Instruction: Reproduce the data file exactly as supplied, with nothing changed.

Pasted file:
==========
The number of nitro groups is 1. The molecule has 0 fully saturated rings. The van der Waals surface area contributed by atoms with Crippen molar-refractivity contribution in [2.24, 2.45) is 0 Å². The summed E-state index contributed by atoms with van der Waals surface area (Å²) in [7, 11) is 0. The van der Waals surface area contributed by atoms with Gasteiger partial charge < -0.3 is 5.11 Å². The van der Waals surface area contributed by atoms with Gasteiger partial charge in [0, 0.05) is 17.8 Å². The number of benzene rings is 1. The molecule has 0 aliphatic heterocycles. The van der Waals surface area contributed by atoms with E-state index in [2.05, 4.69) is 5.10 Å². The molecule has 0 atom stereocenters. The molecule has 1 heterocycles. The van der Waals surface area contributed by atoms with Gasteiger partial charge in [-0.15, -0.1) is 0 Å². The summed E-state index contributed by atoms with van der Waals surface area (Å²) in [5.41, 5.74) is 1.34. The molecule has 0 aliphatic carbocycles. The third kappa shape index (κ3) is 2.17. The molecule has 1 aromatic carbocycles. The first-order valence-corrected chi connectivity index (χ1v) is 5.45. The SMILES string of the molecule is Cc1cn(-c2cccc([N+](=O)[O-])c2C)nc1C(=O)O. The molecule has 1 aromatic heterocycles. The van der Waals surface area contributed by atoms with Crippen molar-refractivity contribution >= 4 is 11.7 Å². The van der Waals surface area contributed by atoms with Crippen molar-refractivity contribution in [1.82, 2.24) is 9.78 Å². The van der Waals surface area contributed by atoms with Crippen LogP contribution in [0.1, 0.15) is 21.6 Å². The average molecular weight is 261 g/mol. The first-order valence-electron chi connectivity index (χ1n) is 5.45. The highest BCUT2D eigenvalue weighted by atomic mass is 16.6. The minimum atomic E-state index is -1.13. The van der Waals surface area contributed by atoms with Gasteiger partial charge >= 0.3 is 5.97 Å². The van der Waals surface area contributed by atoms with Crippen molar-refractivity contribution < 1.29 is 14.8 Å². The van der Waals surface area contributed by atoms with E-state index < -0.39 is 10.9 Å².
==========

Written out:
The number of nitro groups is 1. The molecule has 0 fully saturated rings. The van der Waals surface area contributed by atoms with Crippen molar-refractivity contribution in [2.24, 2.45) is 0 Å². The summed E-state index contributed by atoms with van der Waals surface area (Å²) in [7, 11) is 0. The van der Waals surface area contributed by atoms with Gasteiger partial charge < -0.3 is 5.11 Å². The van der Waals surface area contributed by atoms with Gasteiger partial charge in [0, 0.05) is 17.8 Å². The number of benzene rings is 1. The molecule has 0 aliphatic heterocycles. The van der Waals surface area contributed by atoms with E-state index in [2.05, 4.69) is 5.10 Å². The molecule has 0 atom stereocenters. The molecule has 1 heterocycles. The van der Waals surface area contributed by atoms with Gasteiger partial charge in [-0.15, -0.1) is 0 Å². The summed E-state index contributed by atoms with van der Waals surface area (Å²) in [5.41, 5.74) is 1.34. The molecule has 0 aliphatic carbocycles. The third kappa shape index (κ3) is 2.17. The molecule has 1 aromatic carbocycles. The first-order valence-corrected chi connectivity index (χ1v) is 5.45. The SMILES string of the molecule is Cc1cn(-c2cccc([N+](=O)[O-])c2C)nc1C(=O)O. The molecule has 1 aromatic heterocycles. The van der Waals surface area contributed by atoms with Crippen molar-refractivity contribution >= 4 is 11.7 Å². The van der Waals surface area contributed by atoms with Crippen molar-refractivity contribution in [1.82, 2.24) is 9.78 Å². The van der Waals surface area contributed by atoms with Crippen LogP contribution in [0.1, 0.15) is 21.6 Å². The average molecular weight is 261 g/mol. The first-order valence-electron chi connectivity index (χ1n) is 5.45. The highest BCUT2D eigenvalue weighted by atomic mass is 16.6. The minimum atomic E-state index is -1.13. The van der Waals surface area contributed by atoms with Gasteiger partial charge >= 0.3 is 5.97 Å². The van der Waals surface area contributed by atoms with Crippen molar-refractivity contribution < 1.29 is 14.8 Å². The van der Waals surface area contributed by atoms with E-state index < -0.39 is 10.9 Å².